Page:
We performed descriptive statistics using means (SD) for continuous outcomes and frequencies (%) for categorical outcomes. We compared pre-, post-, and follow-up intervention scores for effect measures using repeated-measures linear models. All statistical analyses were conducted using R software (version 4.3.0; R Foundation for Statistical Computing) in RStudio (version 2023.06.0; Posit PBC) [46,47]. Models were fit using lme4 (version 1.1-33; R Foundation for Statistical Computing) [48]. Model fit evaluations and assumption checks were done through visualizations using performance (version 0.10.4) [49]. Effects were considered significant when the 95% CI for the estimates did not include 0.

Qualitative Data Collection and Outcomes


We formed a heterogeneous group of 20 potential participants using their Acceptability eScale and pre- and posteffect measure scores. We invited participants with positive and negative impressions of the intervention and those for whom we could observe the effects on functioning or not. From a practical perspective, we made the decision to not interview individuals who did not engage with the program at all, as they would not have been able to provide valuable insights into the program’s acceptability and feasibility. However, we conducted interviews with participants who did not complete the program; they were just not specifically selected based on this criterion. We conducted semistructured, audio-recorded, 40-minute phone interviews 5 to 7 months after the intervention. We achieved data saturation with 15 interviews (12/15, 80% women and 3/15, 20% men) and did not deem it necessary to conduct further interviews [50].

Data Analysis

We analyzed the transcriptions using inductive and deductive thematic analysis based on the motivational model for pain self-management [51]. The lead author read the interviews multiple times to obtain a detailed understanding, then coded them according to the research questions and with consideration for the model’s components. According to the model by Jensen et al [51], the willingness to embrace pain self-management behaviors is influenced by 2 primary factors. First, it is molded by beliefs concerning the perceived importance of these behaviors, encompassing considerations of cost/benefit ratio, learning history, and current contingencies. Second, self-efficacy, denoting personal beliefs about one’s abilities to accomplish a specific task, also plays a pivotal role in shaping the inclination toward behavior change. Furthermore, to ensure the validity of the analysis, a research associate coded and discussed 3 interviews. Then, the lead author further identified meaningful units and assembled them into descriptive categories. She analyzed, interpreted, and summarized categories into 3 explanatory themes that were then discussed among all coauthors [52].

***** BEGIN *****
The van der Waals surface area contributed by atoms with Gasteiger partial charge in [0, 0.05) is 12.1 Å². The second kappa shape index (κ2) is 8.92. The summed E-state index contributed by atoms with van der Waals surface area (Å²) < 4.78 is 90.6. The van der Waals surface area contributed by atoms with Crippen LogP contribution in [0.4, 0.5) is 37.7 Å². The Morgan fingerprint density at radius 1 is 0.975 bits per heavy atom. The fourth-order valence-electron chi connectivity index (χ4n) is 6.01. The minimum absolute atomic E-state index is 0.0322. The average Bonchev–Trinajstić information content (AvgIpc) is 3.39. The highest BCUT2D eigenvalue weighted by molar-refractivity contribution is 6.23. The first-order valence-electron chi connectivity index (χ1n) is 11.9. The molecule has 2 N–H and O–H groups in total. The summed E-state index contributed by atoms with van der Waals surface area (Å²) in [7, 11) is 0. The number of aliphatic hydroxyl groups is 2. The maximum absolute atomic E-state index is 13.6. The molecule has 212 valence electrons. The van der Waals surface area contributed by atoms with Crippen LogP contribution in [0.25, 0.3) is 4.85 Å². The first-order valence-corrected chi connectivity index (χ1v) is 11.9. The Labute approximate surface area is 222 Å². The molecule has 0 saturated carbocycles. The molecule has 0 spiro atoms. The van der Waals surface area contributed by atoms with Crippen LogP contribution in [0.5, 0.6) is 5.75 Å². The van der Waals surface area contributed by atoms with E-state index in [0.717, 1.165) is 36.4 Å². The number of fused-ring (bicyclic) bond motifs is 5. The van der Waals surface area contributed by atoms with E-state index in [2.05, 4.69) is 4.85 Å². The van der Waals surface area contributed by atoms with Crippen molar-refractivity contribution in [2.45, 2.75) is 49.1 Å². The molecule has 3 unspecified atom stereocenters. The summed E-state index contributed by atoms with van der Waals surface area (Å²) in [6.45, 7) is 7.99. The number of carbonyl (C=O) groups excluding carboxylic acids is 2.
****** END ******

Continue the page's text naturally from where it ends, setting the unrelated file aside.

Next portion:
We addressed our study’s main objectives by integrating the quantitative and qualitative results, drawing on all relevant data. We opted for 2 approaches: a weaving approach through the narrative and 2 joint displays presenting categories and associated quotes explaining the quantitative data [53,54].


From the 500 invitations sent, 74 (15%) individuals expressed interest, of which 65 (13%) were confirmed eligible. Of these 65 eligible individuals, 63 (97%) consented to participate (Figure 1). A total of 9 (12%) of the 74 participants were ineligible due to unavailability during summer, current services from a pain clinic or rehabilitation center, lack of belief in program helpfulness, absence of computer access, low literacy level, and being unreachable. Response rates were 70% (44/63) at postintervention and 56% (35/63) at 3-month follow-up. A total of 15 (24%) of the 63 participants exited the study for reasons mostly unrelated to the intervention. Missing data were attributed to connectivity problems with the REDCap platform.

Participants were almost exclusively White (61/63, 97%) and female (44/63, 70%), with a mean age of 54 (range 24-75) years. On average, participants experienced chronic pain symptoms for 12 (SD 13.6) years, and most (34/63, 54%) had chronic musculoskeletal pain (Table 3).

Figure 1. Flow diagram of the participants’ recruitment, enrollment, and engagement.
Table 3. Participants’ sociodemographic and clinical characteristics (N=63).
Sociodemographic characteristicsValues, n (%)
Age (years)

20 to 292 (3)

30 to 396 (10)

40 to 4913 (21)

50 to 5917 (27)

60 to 6919 (30)

70 to 796 (10)

Women44 (70)

Men17 (27)

Prefer not to answer2 (3)

White61 (97)

People of color2 (3)
Marital status

Married26 (41)

Living common law20 (32)

Single10 (16)

Widowed3 (5)

Divorced or separated4 (6)
Education level

No certificate, diploma, or degree3 (5)

High-school diploma or equivalency certificate17 (27)

Apprenticeship, trades certificate, or diploma6 (10)

College, CEGEP, or other nonuniversity certificate or diploma20 (32)

University certificate or diploma below bachelor level5 (8)

University diploma or degree at bachelor level or above12 (19)

Full-time18 (29)

Part-time6 (10)

Off work for a short or undetermined term8 (13)

Off work for a long term or disabled12 (19)

Unemployed2 (3)

Retired16 (25)

Other1 (2)
Household income

CAD 0-$49,999 (US $0-$37,257)19 (30)

CAD $50,000-$99,999 (US $37,258-$74,515)24 (38)

CAD ≥$100,000 (US ≥$74,516)12 (19)

Do not know2 (3)

Prefer not to answer6 (10)
Duration of chronic pain (years)

1 to 526 (41)

6 to 1015 (24)

11 to 156 (10)

16 to 205 (8)

≥2111 (17)
Type of chronic pain

Chronic widespread pain (includes fibromyalgia syndrome)24 (38)